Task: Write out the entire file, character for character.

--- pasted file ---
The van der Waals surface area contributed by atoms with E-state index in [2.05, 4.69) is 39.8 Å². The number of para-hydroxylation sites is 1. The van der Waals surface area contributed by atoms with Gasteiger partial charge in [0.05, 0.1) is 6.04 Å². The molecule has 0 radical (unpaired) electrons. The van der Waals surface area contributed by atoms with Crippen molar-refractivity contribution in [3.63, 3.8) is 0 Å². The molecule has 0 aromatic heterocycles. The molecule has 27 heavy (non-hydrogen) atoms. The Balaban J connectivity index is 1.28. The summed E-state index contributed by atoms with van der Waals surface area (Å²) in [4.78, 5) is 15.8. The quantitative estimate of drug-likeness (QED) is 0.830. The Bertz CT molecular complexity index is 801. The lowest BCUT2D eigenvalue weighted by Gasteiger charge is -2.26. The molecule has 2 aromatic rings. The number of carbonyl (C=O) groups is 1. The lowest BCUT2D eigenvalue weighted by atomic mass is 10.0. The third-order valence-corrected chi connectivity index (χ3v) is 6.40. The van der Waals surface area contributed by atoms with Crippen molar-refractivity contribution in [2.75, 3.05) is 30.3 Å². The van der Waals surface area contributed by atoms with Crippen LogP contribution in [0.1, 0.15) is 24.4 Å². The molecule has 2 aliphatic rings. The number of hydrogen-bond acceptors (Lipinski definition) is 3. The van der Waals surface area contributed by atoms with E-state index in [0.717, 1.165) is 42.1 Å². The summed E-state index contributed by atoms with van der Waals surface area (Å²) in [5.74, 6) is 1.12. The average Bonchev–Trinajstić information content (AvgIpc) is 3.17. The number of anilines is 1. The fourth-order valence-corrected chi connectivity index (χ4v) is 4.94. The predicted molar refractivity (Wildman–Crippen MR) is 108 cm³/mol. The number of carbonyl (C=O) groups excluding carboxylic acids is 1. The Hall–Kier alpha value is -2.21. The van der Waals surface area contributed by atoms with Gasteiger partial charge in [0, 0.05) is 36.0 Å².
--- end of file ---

The van der Waals surface area contributed by atoms with E-state index in [2.05, 4.69) is 39.8 Å². The number of para-hydroxylation sites is 1. The van der Waals surface area contributed by atoms with Gasteiger partial charge in [0.05, 0.1) is 6.04 Å². The molecule has 0 radical (unpaired) electrons. The van der Waals surface area contributed by atoms with Crippen molar-refractivity contribution in [3.63, 3.8) is 0 Å². The molecule has 0 aromatic heterocycles. The molecule has 27 heavy (non-hydrogen) atoms. The Balaban J connectivity index is 1.28. The summed E-state index contributed by atoms with van der Waals surface area (Å²) in [4.78, 5) is 15.8. The quantitative estimate of drug-likeness (QED) is 0.830. The Bertz CT molecular complexity index is 801. The lowest BCUT2D eigenvalue weighted by Gasteiger charge is -2.26. The molecule has 2 aromatic rings. The number of carbonyl (C=O) groups is 1. The lowest BCUT2D eigenvalue weighted by atomic mass is 10.0. The third-order valence-corrected chi connectivity index (χ3v) is 6.40. The van der Waals surface area contributed by atoms with Crippen molar-refractivity contribution in [2.75, 3.05) is 30.3 Å². The van der Waals surface area contributed by atoms with Crippen LogP contribution in [0.1, 0.15) is 24.4 Å². The molecule has 2 aliphatic rings. The number of hydrogen-bond acceptors (Lipinski definition) is 3. The van der Waals surface area contributed by atoms with E-state index in [0.717, 1.165) is 42.1 Å². The summed E-state index contributed by atoms with van der Waals surface area (Å²) in [5.74, 6) is 1.12. The average Bonchev–Trinajstić information content (AvgIpc) is 3.17. The number of anilines is 1. The fourth-order valence-corrected chi connectivity index (χ4v) is 4.94. The predicted molar refractivity (Wildman–Crippen MR) is 108 cm³/mol. The number of carbonyl (C=O) groups excluding carboxylic acids is 1. The Hall–Kier alpha value is -2.21. The van der Waals surface area contributed by atoms with Gasteiger partial charge in [0, 0.05) is 36.0 Å².